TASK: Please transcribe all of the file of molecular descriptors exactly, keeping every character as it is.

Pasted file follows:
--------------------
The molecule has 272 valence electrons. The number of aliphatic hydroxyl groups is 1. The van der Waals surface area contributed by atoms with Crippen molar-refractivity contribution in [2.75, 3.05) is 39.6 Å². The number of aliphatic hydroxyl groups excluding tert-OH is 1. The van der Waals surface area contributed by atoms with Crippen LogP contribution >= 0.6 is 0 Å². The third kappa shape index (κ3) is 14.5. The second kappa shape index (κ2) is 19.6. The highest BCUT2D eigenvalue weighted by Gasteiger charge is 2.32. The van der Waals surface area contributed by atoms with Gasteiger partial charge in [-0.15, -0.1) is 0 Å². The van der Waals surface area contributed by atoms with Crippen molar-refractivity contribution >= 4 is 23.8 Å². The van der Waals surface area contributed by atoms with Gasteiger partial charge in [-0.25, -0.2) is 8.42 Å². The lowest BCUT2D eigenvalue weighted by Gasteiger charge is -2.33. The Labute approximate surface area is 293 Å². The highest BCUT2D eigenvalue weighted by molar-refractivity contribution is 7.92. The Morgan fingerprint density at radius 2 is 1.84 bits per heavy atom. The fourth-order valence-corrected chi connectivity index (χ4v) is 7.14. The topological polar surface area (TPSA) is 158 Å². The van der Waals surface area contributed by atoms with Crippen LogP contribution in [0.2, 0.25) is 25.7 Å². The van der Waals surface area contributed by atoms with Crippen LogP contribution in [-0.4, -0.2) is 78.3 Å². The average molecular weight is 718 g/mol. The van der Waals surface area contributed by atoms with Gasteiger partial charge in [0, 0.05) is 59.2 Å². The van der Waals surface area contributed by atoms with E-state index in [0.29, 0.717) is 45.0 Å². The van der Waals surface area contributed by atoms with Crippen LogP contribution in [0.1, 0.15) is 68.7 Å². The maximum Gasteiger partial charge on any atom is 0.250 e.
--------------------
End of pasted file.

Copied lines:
The molecule has 272 valence electrons. The number of aliphatic hydroxyl groups is 1. The van der Waals surface area contributed by atoms with Crippen molar-refractivity contribution in [2.75, 3.05) is 39.6 Å². The number of aliphatic hydroxyl groups excluding tert-OH is 1. The van der Waals surface area contributed by atoms with Crippen LogP contribution >= 0.6 is 0 Å². The third kappa shape index (κ3) is 14.5. The second kappa shape index (κ2) is 19.6. The highest BCUT2D eigenvalue weighted by Gasteiger charge is 2.32. The van der Waals surface area contributed by atoms with Gasteiger partial charge in [-0.15, -0.1) is 0 Å². The van der Waals surface area contributed by atoms with Crippen molar-refractivity contribution >= 4 is 23.8 Å². The van der Waals surface area contributed by atoms with Gasteiger partial charge in [-0.25, -0.2) is 8.42 Å². The lowest BCUT2D eigenvalue weighted by Gasteiger charge is -2.33. The Labute approximate surface area is 293 Å². The highest BCUT2D eigenvalue weighted by molar-refractivity contribution is 7.92. The Morgan fingerprint density at radius 2 is 1.84 bits per heavy atom. The fourth-order valence-corrected chi connectivity index (χ4v) is 7.14. The topological polar surface area (TPSA) is 158 Å². The van der Waals surface area contributed by atoms with Crippen LogP contribution in [0.2, 0.25) is 25.7 Å². The van der Waals surface area contributed by atoms with Crippen LogP contribution in [-0.4, -0.2) is 78.3 Å². The average molecular weight is 718 g/mol. The van der Waals surface area contributed by atoms with Gasteiger partial charge in [0, 0.05) is 59.2 Å². The van der Waals surface area contributed by atoms with E-state index in [0.29, 0.717) is 45.0 Å². The van der Waals surface area contributed by atoms with Crippen LogP contribution in [0.1, 0.15) is 68.7 Å². The maximum Gasteiger partial charge on any atom is 0.250 e.